Friday, June 10, 2011

Norwegian Wood

I got lost in the woods, yesterday – the terrible Norwegian woods of Ikea. Or are they Swedish? Either way a scary place. I thought I’d actually prepared myself fairly well for the quest, knew the name of what I was looking for, and what size it was and everything. Wrote it down.


I’ve only ventured into Ikea once before, and on that occasion I was with my family. My position then was simply that of Card Bearer, so I suppose I must have trailed after the others in a kind of haze, blanking out the experience as I went until we got to the checkouts and somebody snapped their fingers to get my attention.

But this time I’m all alone, and it’s not two minutes before I’ve become sidetracked, looking at the strange signs. I’m almost sure I’ve met Farum and Dagny in schools that I’ve visited, and I’m thinking that maybe people are starting to name their children after bits of Ikea furniture. Then I look up and realise I’m miles from anywhere, adrift in some dark continent called Rugs, and wishing I’d brought a ball of string with me. Or some breadcrumbs. In the end I have to do what no man ever likes to do: ask directions. I stop a passing woman, presuming her to be another Babe in the Wood, and say ‘Do you think there’s any way out of here?’ She turns out to be quite a seasoned traveller, because she points to the ground and says ‘Follow the arrows’. Probably adding ‘dummy’, under her breath.

Arrows, though! Right there on the ground! As good as breadcrumbs, or better even. Certainly the most useful thing I’ve seen yet.

So I’m following the arrows, and after three or four miles it becomes automatic. I’m able to look around at the passing landscape, and I remember now the first time that we came here. We bought a big lump of something for the kitchen. When we got it home and unravelled it we found an instructional leaflet that read ‘In order to assemble this piece of furniture it is best to be two people’ – which existential thought has occupied me for many an hour since.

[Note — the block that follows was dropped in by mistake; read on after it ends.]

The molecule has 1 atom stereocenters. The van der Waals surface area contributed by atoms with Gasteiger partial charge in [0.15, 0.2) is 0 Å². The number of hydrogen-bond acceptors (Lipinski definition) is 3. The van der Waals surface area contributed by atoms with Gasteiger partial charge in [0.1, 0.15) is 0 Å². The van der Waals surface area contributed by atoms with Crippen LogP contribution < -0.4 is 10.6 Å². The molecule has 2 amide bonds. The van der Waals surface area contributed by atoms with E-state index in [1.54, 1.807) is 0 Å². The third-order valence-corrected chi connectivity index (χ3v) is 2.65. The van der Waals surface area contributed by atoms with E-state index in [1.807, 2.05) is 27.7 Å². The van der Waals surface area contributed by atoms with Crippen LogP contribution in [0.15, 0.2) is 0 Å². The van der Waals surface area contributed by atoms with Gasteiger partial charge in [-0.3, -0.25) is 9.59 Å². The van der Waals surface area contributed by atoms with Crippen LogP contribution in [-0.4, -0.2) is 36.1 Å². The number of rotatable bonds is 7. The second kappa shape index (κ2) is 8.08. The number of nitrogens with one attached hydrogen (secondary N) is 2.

Eventually, travel stained and worn out, I stagger into a great echoing cavern called Self-Service Shopping, which is plainly where I should have started from because there’s my thing, the actual treasure that I’ve come here to find. The Malm. I’ve promised it to my daughter, currently Malmless of London. And there’s a trolley too, and suddenly it’s all going right because I can just make out the toll plaza, a fuzzy speck in the distance. Another couple of hours should see me returned to civilisation.

At the checkouts I find myself nodding to other whey-faced survivors, some of whom may well have been stuck in here for years. There’s an atmosphere almost of camaraderie, as I imagine you might find amongst people who’ve been involved in a terrible rollercoaster accident and somehow remained of a piece.

A bit of an argument with the lifts (I generally do argue with lifts, to be fair) and at last I gain the car park. I open the boot of the car, and allow myself to believe – perhaps for the first time since entering this hell-hole - that I shall see a teapot and a packet of biscuits once again. Just a matter now of transferring my spoils from trolley to car. The Malm is extremely heavy, and as my back goes pop I think, ‘They could be right, these Ikeans. Perhaps it really is best to be two people.’

UPDATE: Here's strange beyond belief. Just a few seconds after posting this, my phone goes beep. It's a message from Ikea!
'Good News...!'
For a giddy moment I imagine the Ikeans want to give me some kind of award, a medal maybe, the shopping equivalent of the DofE (Gold). But no. The message in full reads:
'Good News! Your product has now arrived'.

Whaat? Please don't tell me I've been dreaming. Please don't tell me I have to go back to Ikea and do it all again.

Later I shall summon the courage to go downstairs and see if there really is a Malm in my sitting room.


Flow said...

Thank you for the chuckle, Steve!

Flow said...

Thanks for the chuckles, Steve!

Steve Augarde said...

You're welcome, Flow. If you didn't laugh you'd cry.